Some months ago I was working with a client on a recruitment project, and they provided me a copy of their “Equal Opportunities Monitoring Form”. It was certainly a comprehensive document, covering as it did around 20 different definitions of ethnic origin, a dozen major world religions, an option to declare if your birth gender was different to your current gender and five options for sexual orientation. In line with good practice the form carried a declaration that it was not part of the selection process and would be detached from the individual’s application; it was anonymous and every question had a “prefer not to say” option.
This sort of form is pretty common throughout HR departments – certainly in the UK – and it is, in my experience, genuinely used for the stated purpose, i.e. simply monitoring applications to ensure that the organisation is attracting candidates from all sections of the community. But something about it left me feeling uneasy and wondering why we are really doing this. While I have had conversations in the past about why so few women are applying for a particular role or that the company seems to have an issue attracting candidates from a minority ethnic group despite being based in an area which has a high population, I can honestly say that I’ve never had a discussion about “this vacancy seems to be attracting a large number of transgender candidates – I wonder why that is?” or “We’re not getting many Sikh applicants, do you think we’ve got a problem?”
Now that could be that as a profession we’re just not as aware of discrimination when it doesn’t involve race or sex. But it could also point to the fact that we are operating simply as data collectors in order to tick a box (and indeed in the traditional risk-averse HR way, storing the information purely as insurance against a discrimination claim: “Us – discriminatory? We’ve had 17 lesbians apply in the last 6 months”)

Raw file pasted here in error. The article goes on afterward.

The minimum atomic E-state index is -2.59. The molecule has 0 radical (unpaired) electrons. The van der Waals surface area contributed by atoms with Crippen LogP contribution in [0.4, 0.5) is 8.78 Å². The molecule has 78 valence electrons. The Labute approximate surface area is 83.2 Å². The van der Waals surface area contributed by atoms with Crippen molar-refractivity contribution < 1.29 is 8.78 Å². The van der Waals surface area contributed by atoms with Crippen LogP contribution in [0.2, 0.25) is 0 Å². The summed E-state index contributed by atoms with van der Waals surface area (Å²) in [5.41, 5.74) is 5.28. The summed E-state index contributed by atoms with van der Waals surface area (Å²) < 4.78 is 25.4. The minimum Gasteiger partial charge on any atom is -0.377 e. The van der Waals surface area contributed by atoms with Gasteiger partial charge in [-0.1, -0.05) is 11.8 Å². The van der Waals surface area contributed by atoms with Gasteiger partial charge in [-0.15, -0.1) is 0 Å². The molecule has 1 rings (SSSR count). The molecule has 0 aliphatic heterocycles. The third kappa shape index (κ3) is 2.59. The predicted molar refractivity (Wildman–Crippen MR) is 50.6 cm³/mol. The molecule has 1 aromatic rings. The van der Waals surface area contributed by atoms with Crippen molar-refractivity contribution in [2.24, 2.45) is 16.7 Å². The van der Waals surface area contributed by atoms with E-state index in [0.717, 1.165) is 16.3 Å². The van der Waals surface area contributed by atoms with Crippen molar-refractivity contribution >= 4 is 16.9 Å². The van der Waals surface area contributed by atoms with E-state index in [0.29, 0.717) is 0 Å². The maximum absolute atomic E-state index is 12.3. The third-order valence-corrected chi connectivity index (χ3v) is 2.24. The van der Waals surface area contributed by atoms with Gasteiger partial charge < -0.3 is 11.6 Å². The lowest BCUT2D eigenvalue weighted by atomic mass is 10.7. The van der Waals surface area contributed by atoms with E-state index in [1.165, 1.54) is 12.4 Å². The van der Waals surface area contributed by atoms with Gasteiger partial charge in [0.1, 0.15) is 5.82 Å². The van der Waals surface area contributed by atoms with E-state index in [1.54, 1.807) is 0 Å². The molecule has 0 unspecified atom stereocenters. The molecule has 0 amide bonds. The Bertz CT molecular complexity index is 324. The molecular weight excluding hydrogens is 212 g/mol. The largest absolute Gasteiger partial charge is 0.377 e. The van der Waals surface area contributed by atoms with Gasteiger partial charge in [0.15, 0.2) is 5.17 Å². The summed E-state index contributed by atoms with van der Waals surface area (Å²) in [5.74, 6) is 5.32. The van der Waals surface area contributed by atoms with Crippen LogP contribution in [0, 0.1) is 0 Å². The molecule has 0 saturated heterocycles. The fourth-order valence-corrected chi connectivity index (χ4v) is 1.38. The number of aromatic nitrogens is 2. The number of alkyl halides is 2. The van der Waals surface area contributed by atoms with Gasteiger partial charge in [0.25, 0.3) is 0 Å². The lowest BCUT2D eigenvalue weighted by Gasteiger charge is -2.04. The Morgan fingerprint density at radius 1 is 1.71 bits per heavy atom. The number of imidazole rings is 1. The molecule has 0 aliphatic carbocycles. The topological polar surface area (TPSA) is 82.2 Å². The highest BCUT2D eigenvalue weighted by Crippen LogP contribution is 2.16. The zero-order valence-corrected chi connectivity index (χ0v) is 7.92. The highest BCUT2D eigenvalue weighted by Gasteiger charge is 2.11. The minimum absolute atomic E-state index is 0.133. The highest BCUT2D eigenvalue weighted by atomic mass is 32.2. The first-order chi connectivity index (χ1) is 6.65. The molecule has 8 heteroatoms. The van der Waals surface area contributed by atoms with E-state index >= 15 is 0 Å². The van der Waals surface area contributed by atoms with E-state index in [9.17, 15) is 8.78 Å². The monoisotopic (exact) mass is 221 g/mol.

But my main sense of unease is the intrusive nature of the questions. We talk a lot about candidate experience and trust in employment relationships. Yet for many individuals, one of their first contacts with a potential employer is to be asked a lot of extremely personal questions – and then to believe that someone they have never met will keep their stated promise that “this information doesn’t form part of the selection process”.
Of course, without the information, organisations won’t necessarily know if we do have a problem in recruitment. But is there a better way to do it? One that better balances the company’s requirements without the need to pry into personal information that we admit is of no relevance to the role we’re recruiting for. I don’t have an answer – do you?